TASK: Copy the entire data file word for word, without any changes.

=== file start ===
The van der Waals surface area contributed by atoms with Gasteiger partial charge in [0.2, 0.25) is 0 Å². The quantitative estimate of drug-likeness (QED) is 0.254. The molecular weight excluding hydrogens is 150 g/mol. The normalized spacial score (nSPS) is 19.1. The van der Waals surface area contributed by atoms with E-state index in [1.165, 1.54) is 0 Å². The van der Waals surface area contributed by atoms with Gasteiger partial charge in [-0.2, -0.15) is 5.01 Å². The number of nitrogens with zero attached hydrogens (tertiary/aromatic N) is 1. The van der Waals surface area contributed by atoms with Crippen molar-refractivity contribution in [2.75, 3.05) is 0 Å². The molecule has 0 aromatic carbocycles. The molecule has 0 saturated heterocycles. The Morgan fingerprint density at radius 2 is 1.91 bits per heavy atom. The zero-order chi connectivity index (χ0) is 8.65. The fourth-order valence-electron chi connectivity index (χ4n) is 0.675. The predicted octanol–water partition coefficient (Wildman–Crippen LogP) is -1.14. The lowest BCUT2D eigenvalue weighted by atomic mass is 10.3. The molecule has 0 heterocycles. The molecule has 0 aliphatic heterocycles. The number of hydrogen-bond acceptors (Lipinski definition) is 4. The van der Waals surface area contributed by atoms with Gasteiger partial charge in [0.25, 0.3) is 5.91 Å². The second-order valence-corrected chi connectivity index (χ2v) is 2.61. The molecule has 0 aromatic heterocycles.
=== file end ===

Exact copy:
The van der Waals surface area contributed by atoms with Gasteiger partial charge in [0.2, 0.25) is 0 Å². The quantitative estimate of drug-likeness (QED) is 0.254. The molecular weight excluding hydrogens is 150 g/mol. The normalized spacial score (nSPS) is 19.1. The van der Waals surface area contributed by atoms with E-state index in [1.165, 1.54) is 0 Å². The van der Waals surface area contributed by atoms with Gasteiger partial charge in [-0.2, -0.15) is 5.01 Å². The number of nitrogens with zero attached hydrogens (tertiary/aromatic N) is 1. The van der Waals surface area contributed by atoms with Crippen molar-refractivity contribution in [2.75, 3.05) is 0 Å². The molecule has 0 aromatic carbocycles. The molecule has 0 saturated heterocycles. The Morgan fingerprint density at radius 2 is 1.91 bits per heavy atom. The zero-order chi connectivity index (χ0) is 8.65. The fourth-order valence-electron chi connectivity index (χ4n) is 0.675. The predicted octanol–water partition coefficient (Wildman–Crippen LogP) is -1.14. The lowest BCUT2D eigenvalue weighted by atomic mass is 10.3. The molecule has 0 heterocycles. The molecule has 0 aliphatic heterocycles. The number of hydrogen-bond acceptors (Lipinski definition) is 4. The van der Waals surface area contributed by atoms with Gasteiger partial charge in [0.25, 0.3) is 5.91 Å². The second-order valence-corrected chi connectivity index (χ2v) is 2.61. The molecule has 0 aromatic heterocycles.